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Thought this was interesting. Especially the part about Rico. He said everything I’ve pointed out about what he means to the defense as the qb and how his loss effected the defense. https://www.thefalcoholic.com/2019/5/15/18623949/sharrod-neasman-discusses-his-biggest-influences-in-atlanta-marquand-manuel-ricardo-allen Sharrod Neasman discusses his Atlanta influences, playing safety, and NFL challenges The former undrafted free agent talks about those who have helped elevate his career, along with how he copes with the biggest challenges in the NFL. Allen StrkMay 15, 2019 10:00 am After talking about this past season in the first part of our interview, Sharrod Neasman and I moved our focus towards talking about some of the Falcons’ biggest departures. Marquand Manuel The team’s 2017 and 2018 defensive coordinator was let go shortly after the season concluded. The former defensive coordinator started in Atlanta as the secondary coach. Dan Quinn brought him along for his first season back in 2015. When Neasman joined the Falcons in 2016, he immediately started working closely with Manuel. He credits the former safety for helping him acclimate to the NFL. “Marquand offered a lot to us,” Neasman said. “When you look at our secondary during the time he was there, we were all young at one point. All of the defensive backs were either young or had no NFL experience. With his experience as someone who played in the league for eight years, it greatly helped us as a group. He consistently opened his mind to us and allowed us to pick his brain. We were able to pick up on some of the things he did as a player. You need to pick up the game quickly at the NFL level as a young player.” “He helped us understand certain schemes both offensively and defensively. He would show us what offensive coordinators like. Play designs, route concepts, you name it. He took as much time as possible to help us learn about anything we wanted. He joked about not sleeping much anyway, so we could always go to him at any time. If we were watching film late at night and something stuck out, we could shoot him a text and he’d text you right back.” “He was really tough on everybody. It was important for him to stay on us, especially during the difficult times. That’s how he worked. I really think Marquand is a big part of how the defensive backs have developed. He was always coming into the DB (defensive backs) room to work with us. I consider him a mentor and think he influenced every DB on the roster with his work ethic.” Manuel wasn’t the only influential figure to be let go. Robert Alford was one of several veterans to be released. The ultra-aggressive cornerback wasn’t always popular amongst fans, but remained highly respected in the locker room. Neasman mentioned him as another person who greatly helped him. The same can be said about Desmond Trufant, who is one of the most experienced players in the locker room. “Our whole DB room is a tight-knit group,” Neasman said. “Alford was there for years. At one point, he was the longest defensive player to be on the Falcons with Trufant. When I had first gotten there, they were there for the longest in the secondary. With them knowing the defense, they were able to help me and other young players be more cognoscente on route combinations and play designs. They really helped us be more observant within our scheme.” “They would show us routes that were difficult to stop because it would be in the dead zone of our defensive scheme. It helped us get a heads up on those kind of routes. We had to understand that the quarterback would look that way immediately and try to get easy yardage. Both guys taught everyone how to handle certain situations within the scheme. It didn’t matter if you were a nickel corner, free safety, or strong safety. You learned from them.” Ricardo Allen When it comes to learning, Ricardo Allen is considered as one of the main resources for information. The savvy free safety takes full responsibility in being the defense’s main communicator and organizer. Not many players command more respect in the locker room than him. Neasman spoke highly of Allen during our interview in 2017. Similar to most players, he appreciates everything Allen does on and off the field. “Rico (Ricardo) is always helping everyone,” Neasman stated. “For him to play safety is even better for a player like me. He can provide the exact knowledge I need to improve as a player. He realizes that different people learn in different ways. The way coaches teach is one thing. The way you go home and study could be a completely different thing. Rico always reminds players of that. He would show you how he studies film and processes it.” “How ever it helps you retain information and improve as a player, you have to do it that way. That was really helpful in trying to find ways to understand film. He always helped getting the defense set up and recognizing offensive formations. Whenever he recognized something, he shared it and got everyone in front of him or next to him better aligned. It can be something the quarterback does during the pre-snap or if a player is motioning. Rico is on top of it. He’s been a huge influence on me.” While it’s no secret the Falcons’ defense never recovered after losing Keanu Nealand Deion Jones to serious injuries, Allen’s absence can’t be ignored. The defense looked extremely disorganized for the majority of the season without him. Losing a leader like him was hugely detrimental to the defense. Everyone in the organization was affected by the loss of Allen. After the injury occurred, Neasman made sure to talk to him. “When I tore my ACL, it was actually non-contact,” Neasman said. “To see Rico go down for the season from a non-contact injury made me immediately want to reach out to him. I got to talk to him for a bit. When you suffer a non-contact serious injury, it’s more of a mental block you have to get over. It’s actually more mental than physical. You got a great work ethic. You’ll work hard and go through rehab. That said, it’s always in the back of your mind that you got injured off nothing. It makes you a bit more hesitant with different movements. Once you get in your mind that you don’t have to be hesitant, you’ll start to make the progress you need.” “Coming off my serious injury, I was a bit timid exploding off the leg that I got reconstructive surgery on. You have to get over that roadblock. You have to subconsciously do it. That’s a big thing for anybody who’s suffered a serious injury, especially if it was non-contact. I thought talking to Rico was a good opportunity for me to give him some advice that he could use for his recovery. I don’t think he ever suffered a major injury in his career at that point. This was my moment to give back to him and share with him about what I went through that would help him in his situation.” Safety Position There is always a debate on what position is most difficult outside of quarterback. The positions usually mentioned are cornerback, safety, and running back. Although each position has certain demands, there is no position currently dealing with more restrictions than safety. The NFL has made it difficult for them to handle certain situations with their strict hitting rules. Given how much responsibility a safety already has to begin with, it’s become even harder to play the position without being penalized at some point. Neasman wholeheartedly agrees about the difficulty of playing safety. “Everyone knows how hard the quarterback position is,” Neasman said. “Other than that, I really think the safety position is most challenging. If you are a moving safety or hybrid safety or even a box safety, you have to do it all. You have to know what the linebackers and corners know. You have to know what everyone is doing, including the d-line because that could affect the gap alignments. The safety position is responsible for so many things. It’s the toughest position to play defensively hands down.” “With the rule changes, you have to be a lot more cognoscente of how you play. How you end up hitting a player is sometimes unavoidable. However, the league doesn’t care about that. They only care about where the contact occurs. The moment you initiated the strike or where you were in the range of hitting that player, none of that matters to them. When you go into making a tackle, you have to try to stay in the strike zone or stay below the head-neck area the entire time. You just can’t hit them in the upper area.” “These rule changes definitely changed the game. It makes you approach tackling a little more cautiously, especially when you get burned on it a few times. Not only does it hurt the team, but it’s also hurting your pockets significantly. These fines are heavy. I think everyone has changed how they approach tackling over the past few years.” The other significant change across the league in recent years has been the offensive evolution. Offensive masterminds such as Sean McVay, Andy Reid, Sean Payton, and Kyle Shanahan have all made their mark on the league. They are considered as the most innovative play callers in the NFL. With teams searching for the next offensive genius, it makes you wonder how defenses are going to prepare for these creative coaches. As someone who plays such a demanding position, Neasman gets a better on-field perspective of what is transpiring than most players. He shared his thoughts on how the league is changing. “The league is becoming a copycat league, at least offensively,” Neasman said with a chuckle. “Everyone is trying to get on what works. It’s a constant revolving door. Once offenses start noticing schematic weaknesses in certain coverages, they will start targeting it. Some defenses will identify it and make adjustments. Some defensive schemes will stick with what they do. They will get the players that fit their scheme to try to counter it.” “How they operate definitely varies depending on the concepts within the scheme. You’ll see a team that plays primarily two high safeties. Then, you’ll see them be more open to adjustments depending on the opponent’s game plan. With the way offensive coordinators are operating in an offensive-based league, it makes stopping them difficult. They got a variety of play action, run designs, screen setups, and so much more. What they can do makes it real tough for defenses.” “When we prepare for a team like the Saints, we have to prepare for everything. They have hit us with a bunch of flea flickers, rub route concepts, and screens in the past. They have a pretty lengthy offensive playbook. From my time in New Orleans, I saw how Sean (Payton) specifically evaluates players. He knows how to utilize offensive players and pinpoint opposing defensive players’ tendencies. It’s not difficult for him to figure out how to attack someone. He does it from not only watching film, but also using his years of experience knowing what a player’s mentality is. That’s how he begins to draw up plays for that opponent. Sean is definitely one of the best. Watching him work was very interesting.” After coming off his finest season, Neasman is prepared to do what he can to contribute in 2019. He will need to continue proving himself amongst a talented group of safeties. Staying motivated has never been a problem for him. Considering all the obstacles he’s faced over the course of his career, the former undrafted free agent maintains an upbeat approach towards his future. It’s all about doing what he loves doing at a high level and giving belief to those who are or have been doubted. “I’m not looking at any particular stats that I want to hit,” Neasman stated. “I just want to go out there every game and play the best to my ability. I want my talent to be known and have fun doing what I do. That’s what it comes down to. Playing the game I love at a high level is most important. Football has given me so much. That’s what makes me want to put it all out on the line. Of course, I want to inspire others to do the same. I always try to use my story to inspire others to pursue their dreams. Nothing is impossible. You can go out there and do what you want with the right mindset. It can be achieved.”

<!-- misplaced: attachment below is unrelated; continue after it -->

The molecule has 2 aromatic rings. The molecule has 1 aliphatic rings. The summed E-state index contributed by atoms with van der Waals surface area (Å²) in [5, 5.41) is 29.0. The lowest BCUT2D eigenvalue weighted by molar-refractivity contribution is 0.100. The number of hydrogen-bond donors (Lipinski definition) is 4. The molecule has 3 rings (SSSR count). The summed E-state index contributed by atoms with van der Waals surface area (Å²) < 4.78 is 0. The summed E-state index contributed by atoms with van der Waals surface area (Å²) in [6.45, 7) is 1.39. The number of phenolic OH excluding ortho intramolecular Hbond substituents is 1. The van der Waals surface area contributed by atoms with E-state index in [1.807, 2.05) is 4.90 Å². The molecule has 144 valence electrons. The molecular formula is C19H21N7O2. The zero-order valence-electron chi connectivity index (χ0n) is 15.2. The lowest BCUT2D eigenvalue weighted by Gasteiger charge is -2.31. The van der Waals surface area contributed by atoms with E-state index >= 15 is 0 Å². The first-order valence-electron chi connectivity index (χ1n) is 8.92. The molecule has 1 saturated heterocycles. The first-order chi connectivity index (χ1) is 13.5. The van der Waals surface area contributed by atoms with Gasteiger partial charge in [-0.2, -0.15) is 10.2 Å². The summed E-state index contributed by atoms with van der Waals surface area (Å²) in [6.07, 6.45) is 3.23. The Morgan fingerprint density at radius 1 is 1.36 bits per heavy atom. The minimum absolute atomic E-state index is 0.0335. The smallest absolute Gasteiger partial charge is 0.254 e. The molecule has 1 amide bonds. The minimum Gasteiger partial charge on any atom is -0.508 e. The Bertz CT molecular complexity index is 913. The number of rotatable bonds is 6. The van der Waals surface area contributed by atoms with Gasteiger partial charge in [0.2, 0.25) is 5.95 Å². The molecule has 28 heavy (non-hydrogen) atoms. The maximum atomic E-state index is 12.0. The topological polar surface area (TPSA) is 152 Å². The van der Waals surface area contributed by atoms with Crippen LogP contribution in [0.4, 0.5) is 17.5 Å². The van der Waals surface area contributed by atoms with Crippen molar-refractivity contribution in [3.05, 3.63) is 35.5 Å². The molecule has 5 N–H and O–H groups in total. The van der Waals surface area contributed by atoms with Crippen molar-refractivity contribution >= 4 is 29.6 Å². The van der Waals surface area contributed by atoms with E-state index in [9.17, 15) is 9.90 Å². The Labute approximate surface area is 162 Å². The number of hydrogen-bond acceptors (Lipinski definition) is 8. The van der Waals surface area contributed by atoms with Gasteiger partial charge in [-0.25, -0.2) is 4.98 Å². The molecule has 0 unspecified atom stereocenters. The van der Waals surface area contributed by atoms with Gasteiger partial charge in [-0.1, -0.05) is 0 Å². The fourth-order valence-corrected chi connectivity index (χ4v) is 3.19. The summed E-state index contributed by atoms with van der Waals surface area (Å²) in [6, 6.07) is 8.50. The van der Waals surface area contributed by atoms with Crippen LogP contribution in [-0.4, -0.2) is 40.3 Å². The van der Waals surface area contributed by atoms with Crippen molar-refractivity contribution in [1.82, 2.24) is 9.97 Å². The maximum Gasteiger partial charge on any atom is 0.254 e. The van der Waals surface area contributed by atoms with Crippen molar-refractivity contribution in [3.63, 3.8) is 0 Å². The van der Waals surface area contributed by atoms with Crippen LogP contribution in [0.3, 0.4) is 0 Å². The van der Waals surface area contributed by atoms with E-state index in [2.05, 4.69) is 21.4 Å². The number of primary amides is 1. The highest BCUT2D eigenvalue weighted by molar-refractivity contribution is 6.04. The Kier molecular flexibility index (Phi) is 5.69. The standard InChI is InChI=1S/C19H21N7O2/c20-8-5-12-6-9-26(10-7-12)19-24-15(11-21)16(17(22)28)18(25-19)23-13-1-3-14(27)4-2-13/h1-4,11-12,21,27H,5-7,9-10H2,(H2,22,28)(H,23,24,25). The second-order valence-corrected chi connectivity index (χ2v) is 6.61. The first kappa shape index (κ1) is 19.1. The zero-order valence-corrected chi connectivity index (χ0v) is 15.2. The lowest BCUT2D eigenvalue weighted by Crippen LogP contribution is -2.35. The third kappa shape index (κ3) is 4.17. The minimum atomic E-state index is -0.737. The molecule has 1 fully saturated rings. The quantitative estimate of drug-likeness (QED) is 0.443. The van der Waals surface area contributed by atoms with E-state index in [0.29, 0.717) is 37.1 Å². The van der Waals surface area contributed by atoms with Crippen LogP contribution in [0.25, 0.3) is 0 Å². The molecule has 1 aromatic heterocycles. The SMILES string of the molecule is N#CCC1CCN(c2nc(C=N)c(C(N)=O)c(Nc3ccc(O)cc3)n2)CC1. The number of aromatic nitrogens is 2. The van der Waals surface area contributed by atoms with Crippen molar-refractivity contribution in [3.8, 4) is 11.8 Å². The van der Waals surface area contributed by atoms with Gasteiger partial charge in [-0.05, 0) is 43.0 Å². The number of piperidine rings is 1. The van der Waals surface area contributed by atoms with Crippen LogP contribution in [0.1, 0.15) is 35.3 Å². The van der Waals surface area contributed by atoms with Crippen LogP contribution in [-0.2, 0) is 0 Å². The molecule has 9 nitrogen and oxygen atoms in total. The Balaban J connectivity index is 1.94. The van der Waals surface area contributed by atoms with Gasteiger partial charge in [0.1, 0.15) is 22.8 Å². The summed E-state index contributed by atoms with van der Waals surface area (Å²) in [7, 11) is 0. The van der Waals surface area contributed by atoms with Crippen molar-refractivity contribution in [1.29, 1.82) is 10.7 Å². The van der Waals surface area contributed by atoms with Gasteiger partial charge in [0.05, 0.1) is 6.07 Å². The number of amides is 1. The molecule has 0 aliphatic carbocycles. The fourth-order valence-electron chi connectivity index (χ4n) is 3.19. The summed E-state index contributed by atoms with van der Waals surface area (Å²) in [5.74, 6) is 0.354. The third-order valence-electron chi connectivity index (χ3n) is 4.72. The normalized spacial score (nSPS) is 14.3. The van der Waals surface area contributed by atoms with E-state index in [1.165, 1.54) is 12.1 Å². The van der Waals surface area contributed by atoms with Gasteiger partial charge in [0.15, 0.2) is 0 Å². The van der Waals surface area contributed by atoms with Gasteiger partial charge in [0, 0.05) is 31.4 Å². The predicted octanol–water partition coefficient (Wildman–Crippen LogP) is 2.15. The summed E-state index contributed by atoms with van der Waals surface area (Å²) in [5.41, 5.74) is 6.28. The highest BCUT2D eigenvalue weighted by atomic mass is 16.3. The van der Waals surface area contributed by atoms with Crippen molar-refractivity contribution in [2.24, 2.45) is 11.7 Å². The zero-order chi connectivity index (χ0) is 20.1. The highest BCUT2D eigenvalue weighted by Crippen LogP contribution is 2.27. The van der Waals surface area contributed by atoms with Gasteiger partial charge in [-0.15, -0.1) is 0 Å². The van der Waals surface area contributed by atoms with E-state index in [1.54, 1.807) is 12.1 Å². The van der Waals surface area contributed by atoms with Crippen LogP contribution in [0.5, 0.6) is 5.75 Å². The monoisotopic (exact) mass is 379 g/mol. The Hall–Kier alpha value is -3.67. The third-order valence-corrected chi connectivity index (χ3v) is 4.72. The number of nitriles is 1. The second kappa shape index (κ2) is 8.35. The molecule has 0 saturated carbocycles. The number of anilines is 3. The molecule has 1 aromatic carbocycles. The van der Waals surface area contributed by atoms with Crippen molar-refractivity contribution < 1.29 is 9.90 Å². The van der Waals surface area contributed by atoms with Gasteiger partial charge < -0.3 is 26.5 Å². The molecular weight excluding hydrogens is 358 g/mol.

He has very little to do with how bad the defense has been. If anything, out of all of our 3 major coordinators, Manuel is the one you need to keep the most. Sarkisian and Armstrong can get outta here, I hope everyone understands that. Anyways. Let me get to my point. The poor defensive play has been on DAN QUINN the past 4 seasons. Our defense was problematic in 2015 and 2016 too. The least worst defense or the best defense statistically in the Quinn era, happened last season with Manuel (guess who) as our DC. Manuel comes from the Quinn tree and has been with Quinn going back to Seattle. Our defense won’t change even if we get rid of Manuel. Manuel was the coordinator who dealt with the most injuries from the beginning of this disappointing season, NOT Sark or Armstrong. I believe we have some personnel issues when it comes to cornerback position. Alford and Trufant are at the peak of their careers and have been unimpressive, and they were drafted in 2013 when Mike Smith was still here. Maybe they don't belong in this system anymore. If I choose between the 2, I'd keep Alford over Trufant based on what I've seen from 2016-present, but some might disagree though. If it was up to me. I'd cut at least one of them, draft Deandre Baker from UGA and have Oliver develop and I bet them two would end up being WAY better corners for us in the long run. Here's another Quinn issue and NOT Manuel. We have size issues up the middle and keep getting run over by big physical lines and big backs. Multiple ESPN/NFL analysts and former players have said it. When it comes to the linebackers and D-linemen, I've only seen Grady Jarrett and Deion Jones (for the short time this season) perform at an exceptional level on a consistent basis. Takk McKinley has had a disappointing, sophomore slump season, but I believe he'll bounce back defensively next season like Hooper had to do this year on the offensive side. Vic Beasley must be cut, and if he stays, we better not overpay him.